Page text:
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GE:  A Way To Play The Loathing Of This Name

Summary

GE had been a highly respected corporate name for nearly 100 years from the days of Edison and Morgan through the tenure of Jack Welch and Jeff Immelt.

Having had nine President/CEOs in their first 125 years since 1892, the company is now on their third in three years, strongly suggesting serious problems within the company.

At $11.56/share as I write, it is at a low price for the past twenty years, exceeded only by the post-financial crisis lows hit in Jan-July 2009.

Looking through the coverage of this name on Seeking Alpha and elsewhere, the majority view of this once great name is overwhelmingly negative.

With additional bad news pressing down on this name, but it repeatedly bouncing off of the $11.27-$11.29 low and owning some strong businesses to provide fundamental support, I am selling at-the-money put options on this beaten-down name.

Author's Note: This article is intended for investors oriented towards value-deep, value-distressed asset investing. Those seeking moderate- to high-risk value investments may have an interest in this article. Investments in this company at any level of the capital structure are unsuitable for those seeking retirement income, and I strongly discourage purchase of securities related to this company for retirement income accounts where a focus on risk aversion should be paramount.

General Electric has been considered an exceptional corporation throughout most of its history, with legendary businessman like Thomas Edison and J. P. Morgan associated with this corporation.  In addition, throughout most of its history, leadership has been strong and consistent, with five presidents serving from 1892 through 1958 and four additional CEOs (the last president was also the first CEO) serving in the top executive position from 1958 through 2017.  Unfortunately, the company has had three different CEOs in the past three years (end of Immelt's tenure, a brief stint by Mr. Flannery and now Mr. Culp, who apparently has his hands full).  This sudden turnover of CEOs rightly suggest significant corporate challenges which has been noted in the public coverage of this company, which is overwhelmingly negative.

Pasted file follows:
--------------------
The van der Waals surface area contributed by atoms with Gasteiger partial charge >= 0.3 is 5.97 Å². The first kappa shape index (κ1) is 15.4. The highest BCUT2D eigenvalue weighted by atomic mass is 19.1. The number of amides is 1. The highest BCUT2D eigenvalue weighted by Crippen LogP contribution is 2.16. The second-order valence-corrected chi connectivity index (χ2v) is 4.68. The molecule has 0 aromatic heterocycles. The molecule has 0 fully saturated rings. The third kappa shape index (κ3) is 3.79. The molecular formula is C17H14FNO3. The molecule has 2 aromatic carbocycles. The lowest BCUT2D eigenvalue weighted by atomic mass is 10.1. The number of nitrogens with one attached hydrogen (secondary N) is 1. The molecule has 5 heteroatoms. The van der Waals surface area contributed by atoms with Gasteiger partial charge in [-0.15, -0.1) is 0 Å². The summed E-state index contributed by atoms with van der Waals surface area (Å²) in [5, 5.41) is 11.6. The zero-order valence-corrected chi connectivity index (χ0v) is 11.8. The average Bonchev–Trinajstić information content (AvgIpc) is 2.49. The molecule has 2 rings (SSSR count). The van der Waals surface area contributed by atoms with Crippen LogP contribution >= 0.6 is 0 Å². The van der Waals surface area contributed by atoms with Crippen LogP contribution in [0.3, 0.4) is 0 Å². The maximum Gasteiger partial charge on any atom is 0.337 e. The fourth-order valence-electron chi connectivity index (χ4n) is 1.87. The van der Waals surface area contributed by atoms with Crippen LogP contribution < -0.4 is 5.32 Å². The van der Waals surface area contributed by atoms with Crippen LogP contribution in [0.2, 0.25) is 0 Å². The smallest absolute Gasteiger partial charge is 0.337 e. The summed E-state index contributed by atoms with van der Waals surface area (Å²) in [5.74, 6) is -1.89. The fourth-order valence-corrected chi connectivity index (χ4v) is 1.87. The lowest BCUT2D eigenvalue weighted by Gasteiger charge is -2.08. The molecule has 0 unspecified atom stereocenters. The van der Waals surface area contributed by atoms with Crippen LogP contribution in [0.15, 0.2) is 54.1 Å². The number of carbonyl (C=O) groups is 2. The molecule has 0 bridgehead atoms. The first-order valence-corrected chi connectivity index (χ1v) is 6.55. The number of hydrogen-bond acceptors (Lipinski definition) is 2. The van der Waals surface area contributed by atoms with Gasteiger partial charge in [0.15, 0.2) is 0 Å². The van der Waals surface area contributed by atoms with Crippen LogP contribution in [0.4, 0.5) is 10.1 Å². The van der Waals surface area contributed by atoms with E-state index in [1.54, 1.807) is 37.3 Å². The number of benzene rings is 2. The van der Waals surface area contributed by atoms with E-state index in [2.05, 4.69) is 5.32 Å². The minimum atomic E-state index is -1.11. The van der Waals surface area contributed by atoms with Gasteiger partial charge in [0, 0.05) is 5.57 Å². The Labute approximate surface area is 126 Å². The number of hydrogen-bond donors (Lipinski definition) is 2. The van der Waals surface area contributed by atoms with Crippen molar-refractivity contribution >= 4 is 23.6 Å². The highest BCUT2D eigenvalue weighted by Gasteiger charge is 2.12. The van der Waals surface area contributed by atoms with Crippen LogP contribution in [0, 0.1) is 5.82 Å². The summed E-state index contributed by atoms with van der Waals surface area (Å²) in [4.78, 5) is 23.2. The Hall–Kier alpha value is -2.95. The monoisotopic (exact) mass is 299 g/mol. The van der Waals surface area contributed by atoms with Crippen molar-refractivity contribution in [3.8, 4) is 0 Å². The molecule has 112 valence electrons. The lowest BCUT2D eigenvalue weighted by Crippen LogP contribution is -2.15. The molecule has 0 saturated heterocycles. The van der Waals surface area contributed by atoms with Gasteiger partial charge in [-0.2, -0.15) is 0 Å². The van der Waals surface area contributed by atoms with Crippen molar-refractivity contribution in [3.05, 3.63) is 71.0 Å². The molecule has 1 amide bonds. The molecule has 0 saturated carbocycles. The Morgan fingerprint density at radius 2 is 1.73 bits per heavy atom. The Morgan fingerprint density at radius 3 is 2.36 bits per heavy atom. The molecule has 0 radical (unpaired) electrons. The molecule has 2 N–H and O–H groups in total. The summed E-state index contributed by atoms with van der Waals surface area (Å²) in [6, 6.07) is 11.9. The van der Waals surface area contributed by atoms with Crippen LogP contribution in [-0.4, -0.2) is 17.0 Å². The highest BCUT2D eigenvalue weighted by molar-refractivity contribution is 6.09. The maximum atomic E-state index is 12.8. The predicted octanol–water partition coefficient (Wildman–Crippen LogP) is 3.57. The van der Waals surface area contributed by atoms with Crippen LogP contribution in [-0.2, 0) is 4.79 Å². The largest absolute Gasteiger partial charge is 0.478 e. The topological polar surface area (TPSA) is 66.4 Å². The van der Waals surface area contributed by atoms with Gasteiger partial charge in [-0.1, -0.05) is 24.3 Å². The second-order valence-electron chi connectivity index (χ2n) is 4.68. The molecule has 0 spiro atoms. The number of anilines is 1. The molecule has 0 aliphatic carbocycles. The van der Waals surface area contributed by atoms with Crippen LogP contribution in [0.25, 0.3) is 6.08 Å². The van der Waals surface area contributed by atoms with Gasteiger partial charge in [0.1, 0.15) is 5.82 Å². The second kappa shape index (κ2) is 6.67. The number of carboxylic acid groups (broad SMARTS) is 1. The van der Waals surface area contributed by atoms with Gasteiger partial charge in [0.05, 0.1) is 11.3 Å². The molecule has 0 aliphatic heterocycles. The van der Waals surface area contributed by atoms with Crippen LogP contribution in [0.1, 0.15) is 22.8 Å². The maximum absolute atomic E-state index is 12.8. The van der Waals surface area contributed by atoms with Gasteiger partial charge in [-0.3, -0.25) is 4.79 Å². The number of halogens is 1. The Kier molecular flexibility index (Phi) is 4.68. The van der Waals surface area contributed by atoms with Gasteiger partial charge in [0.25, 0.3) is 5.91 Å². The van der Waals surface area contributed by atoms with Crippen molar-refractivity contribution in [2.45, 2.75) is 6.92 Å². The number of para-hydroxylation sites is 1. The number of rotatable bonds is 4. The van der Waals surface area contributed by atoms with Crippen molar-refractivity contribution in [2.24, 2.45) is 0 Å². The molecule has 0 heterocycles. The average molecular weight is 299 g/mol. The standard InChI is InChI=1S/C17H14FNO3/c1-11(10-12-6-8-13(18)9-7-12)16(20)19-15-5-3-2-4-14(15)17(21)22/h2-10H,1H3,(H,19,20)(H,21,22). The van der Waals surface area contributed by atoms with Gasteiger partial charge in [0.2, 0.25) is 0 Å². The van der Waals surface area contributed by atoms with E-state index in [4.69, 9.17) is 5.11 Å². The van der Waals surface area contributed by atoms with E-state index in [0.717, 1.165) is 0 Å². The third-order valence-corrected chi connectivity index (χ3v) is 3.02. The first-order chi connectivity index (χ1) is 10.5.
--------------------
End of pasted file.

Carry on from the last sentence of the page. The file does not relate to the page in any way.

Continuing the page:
Not surprisingly, the market price of GE has steadily gone from the upper left to the lower right over the past, having reached a cycle high of $32.88 on July 11th, 2016 and has declined to a cycle low of $11.27 on September 25th, 2018.  It has bounced off of that low again on September 28th, 2018 on sizeable volume, then recovered to $13.61 on October 8th, then declined back to the recent low (but not closing at a lower price) last Friday, October 26th.  In early trading today, it has recovered a bit to $11.53 as I write this note.

In addition to the historic low price of this name, implied volatility is elevated, given concerns about general market conditions, with the CBOE Volatility Index (VIX) quoted at $23.41 as I write, significantly higher than the $111.61 close on October 3rd, 2018.  Elevated VIX implies elevated premium available when options are sold.